Ten Players Who Helped Their Stock In Winter Ball




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It is never wise to read too much into what a player does in winter ball. The sample size is small, the competition level can vary significantly and sometimes players never get into a rhythm after taking time off when the minor league season ends in September.

Yet there is information that scouts can glean from how a player does in winter ball, be it a player who has only played in the low minors standing out against more advanced players than he's faced in the past. Here are 10 players who helped themselves with strong showings this winter.

1. Oscar Taveras, of, Cardinals: Taveras has few doubters in the scouting community. His high-intensity swing works for him because his bat stays in the zone a long time and he has excellent hand-eye coordination, which helps him make plenty of contact. Last year his power also broke out, making him a nightmare for pitchers in the Double-A Texas League. Taveras continued to show that he's a National League rookie of the year threat—if the Cardinals give him enough playing time, that is—by hitting .316/.379/.507 in 152 at-bats for the Aguilas in the Dominican League, good for second in the league in hitting and third in slugging.

2. Eddie Rosario, of/2b, Twins:
Rosario has split time between the outfield and second base, but his bat is his calling card. He built on a strong year in the low Class A Midwest League by hitting .338/.386/.496 in 133 at-bats in the Puerto Rican League with Mayaguez, good for second in the league in hitting and fourth in slugging. Scouts have questions about whether Rosario has the defensive chops to play an up-the-middle position—he played mostly right field in Puerto Rico—but his hit tool is impressive.

3. Adonis Garcia, of, Yankees: The Yankees signed Garcia for $400,000 last year, and while he's already 27, there's a good chance he's going to reach the big leagues. Garcia played center field and hit .292/.319/.481 playing for Mayaguez in Puerto Rico, where he outshined his teammate, $42 million Cuban outfielder Yasiel Puig. Garcia is a better fit on a corner outfield spot and doesn't have an impact bat, but he's shown a knack for hitting and surprising pop for his 5-foot-9 stature, as his six home runs were tied for second in the league.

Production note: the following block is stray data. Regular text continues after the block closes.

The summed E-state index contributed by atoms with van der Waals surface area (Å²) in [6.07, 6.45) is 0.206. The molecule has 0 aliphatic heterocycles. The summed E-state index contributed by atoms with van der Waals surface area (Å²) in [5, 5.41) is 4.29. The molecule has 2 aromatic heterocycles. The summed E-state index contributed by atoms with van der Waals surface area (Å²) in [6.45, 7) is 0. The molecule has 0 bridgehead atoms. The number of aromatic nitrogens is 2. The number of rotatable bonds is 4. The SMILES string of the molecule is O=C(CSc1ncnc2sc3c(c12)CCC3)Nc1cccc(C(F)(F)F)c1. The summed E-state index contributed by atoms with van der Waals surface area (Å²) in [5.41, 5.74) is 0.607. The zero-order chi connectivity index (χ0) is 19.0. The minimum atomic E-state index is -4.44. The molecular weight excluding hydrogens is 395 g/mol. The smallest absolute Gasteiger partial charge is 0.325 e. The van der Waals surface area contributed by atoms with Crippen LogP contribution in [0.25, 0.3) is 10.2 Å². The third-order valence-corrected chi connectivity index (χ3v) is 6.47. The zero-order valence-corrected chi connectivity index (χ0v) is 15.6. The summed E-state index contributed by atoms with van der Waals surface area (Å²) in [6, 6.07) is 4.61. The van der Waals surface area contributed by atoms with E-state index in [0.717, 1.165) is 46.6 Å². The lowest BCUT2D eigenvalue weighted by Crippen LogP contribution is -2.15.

4. Jean Segura, ss, Brewers: The best player in Milwaukee's haul in the Zack Greinke deal last July, Segura's bat looked soft in 44 big league games with the Brewers last year. Still 22, Segura's hit tool is more advanced than he showed last year, and he gave a taste of that this winter for the Gigantes by leading the Dominican League in batting average while hitting .324/.379/.426 in 148 at-bats. Segura has excellent feel for the barrel, which he showed by striking out just 16 times in winter ball.

5. Jose Ramirez, 2b, Indians: At 5-foot-9, 165 pounds, Ramirez is neither physically imposing nor a threat to mash one out of the park, but he has excellent speed and seems to hit everywhere he goes. After a strong year at the plate in the Midwest League, Ramirez finished third in the Dominican League in batting average and fourth in on-base percentage by hitting .312/.389/.362 in 141 at-bats for the Toros, a stern test for the 20-year-old against pitchers far more advanced than he's usually faced.

6. Marcell Ozuna, of, Marlins: Strikeouts are always going to be an issue for Ozuna, though he made progress in cutting down some of his swing-and-misses in 2012. He had some contact issues this winter in the Dominican League playing for the Gigantes, as his 46 strikeouts were tied for the most in the league. Yet the 22-year-old also showed off his tantalizing raw power, launching nine home runs—tied for the league lead—for a .236/.289/.460 line in 174 at-bats.

7. Evan Gattis, of/c, Braves: Gattis is as far from typical as prospects come, so it's hard to know what to make of the 26-year-old masher at this point. In only his second year of full season ball, Gattis raked his way up through Double-A Mississippi, then hit .303/.365/.595 with 16 home runs (tied for the most in the Venezuelan League) in 195 at-bats for the Aguilas. Gattis mostly served as Zulia's DH and played occasionally in left field, but it's his bat that's so intriguing.

8. Starling Marte, of, Pirates: Marte had a big-time season for Escogido, hitting .304/.381/.464 in 112 at-bats while playing center field, a position he has the speed and arm strength to play but doesn't have the spot open to do so in Pittsburgh thanks to Andrew McCutchen. Then Marte went bonkers in the postseason by hitting .422/.481/.756 with four home runs in 11 games. If the Pirates have hope of contending in 2013, Marte will likely be key reason.

9. Alex Torres, lhp, Rays: Torres has been plagued by inconsistency—or just downright poor pitching—over the last year. He showed flashes of brilliance this winter in the Venezuelan League, striking out out 14 of the 22 batters he faced in one game for the Aguilas, but he also finished with a pedestrian 4.48 ERA in 60 innings. His 86 strikeouts were the most in the league by a wide margin, but Torres needs to show he can throw more strikes before he's ready to make the jump from Triple-A to Tampa Bay.

10. Deolis Guerra, rhp, Twins: Could the Twins finally salvage something out of Guerra? With a little more than a year of experience as a full-time reliever, Guerra had his ups and downs as a 23-year-old with Triple-A Rochester last year, but he had a strong winter for the Navegantes in the Venezuelan League, posting a 31-5 K-BB mark in 25 innings with a 3.81 ERA that shot up after he got hit around in his final outing. The ceiling here is limited, but Guerra might not be a total bust after all.